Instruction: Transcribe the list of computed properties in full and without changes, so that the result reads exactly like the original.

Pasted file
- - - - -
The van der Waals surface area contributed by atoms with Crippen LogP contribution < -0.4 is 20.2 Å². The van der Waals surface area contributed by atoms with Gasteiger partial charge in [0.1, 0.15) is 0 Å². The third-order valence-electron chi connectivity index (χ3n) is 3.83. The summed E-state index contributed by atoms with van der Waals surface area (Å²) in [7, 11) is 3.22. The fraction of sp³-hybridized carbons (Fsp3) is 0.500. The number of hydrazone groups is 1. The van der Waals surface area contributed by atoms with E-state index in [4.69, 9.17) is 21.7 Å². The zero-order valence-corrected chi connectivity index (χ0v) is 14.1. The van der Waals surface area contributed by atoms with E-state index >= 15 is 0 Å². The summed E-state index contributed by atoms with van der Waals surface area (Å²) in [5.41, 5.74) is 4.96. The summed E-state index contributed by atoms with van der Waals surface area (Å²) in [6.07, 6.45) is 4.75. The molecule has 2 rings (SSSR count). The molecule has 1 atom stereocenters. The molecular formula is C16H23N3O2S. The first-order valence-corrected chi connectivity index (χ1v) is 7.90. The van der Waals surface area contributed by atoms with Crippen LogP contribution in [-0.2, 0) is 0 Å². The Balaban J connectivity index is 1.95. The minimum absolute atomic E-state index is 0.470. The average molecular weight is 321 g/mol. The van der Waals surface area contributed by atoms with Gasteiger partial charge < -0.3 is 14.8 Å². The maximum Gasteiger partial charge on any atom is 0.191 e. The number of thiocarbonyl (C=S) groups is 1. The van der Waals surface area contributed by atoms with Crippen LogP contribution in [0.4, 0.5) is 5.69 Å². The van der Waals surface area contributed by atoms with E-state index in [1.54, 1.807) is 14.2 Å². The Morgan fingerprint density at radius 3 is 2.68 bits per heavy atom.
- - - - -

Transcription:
The van der Waals surface area contributed by atoms with Crippen LogP contribution < -0.4 is 20.2 Å². The van der Waals surface area contributed by atoms with Gasteiger partial charge in [0.1, 0.15) is 0 Å². The third-order valence-electron chi connectivity index (χ3n) is 3.83. The summed E-state index contributed by atoms with van der Waals surface area (Å²) in [7, 11) is 3.22. The fraction of sp³-hybridized carbons (Fsp3) is 0.500. The number of hydrazone groups is 1. The van der Waals surface area contributed by atoms with E-state index in [4.69, 9.17) is 21.7 Å². The zero-order valence-corrected chi connectivity index (χ0v) is 14.1. The van der Waals surface area contributed by atoms with E-state index >= 15 is 0 Å². The summed E-state index contributed by atoms with van der Waals surface area (Å²) in [5.41, 5.74) is 4.96. The summed E-state index contributed by atoms with van der Waals surface area (Å²) in [6.07, 6.45) is 4.75. The molecule has 2 rings (SSSR count). The molecule has 1 atom stereocenters. The molecular formula is C16H23N3O2S. The first-order valence-corrected chi connectivity index (χ1v) is 7.90. The van der Waals surface area contributed by atoms with Crippen LogP contribution in [-0.2, 0) is 0 Å². The Balaban J connectivity index is 1.95. The minimum absolute atomic E-state index is 0.470. The average molecular weight is 321 g/mol. The van der Waals surface area contributed by atoms with Gasteiger partial charge < -0.3 is 14.8 Å². The maximum Gasteiger partial charge on any atom is 0.191 e. The number of thiocarbonyl (C=S) groups is 1. The van der Waals surface area contributed by atoms with Crippen LogP contribution in [0.4, 0.5) is 5.69 Å². The van der Waals surface area contributed by atoms with E-state index in [1.54, 1.807) is 14.2 Å². The Morgan fingerprint density at radius 3 is 2.68 bits per heavy atom.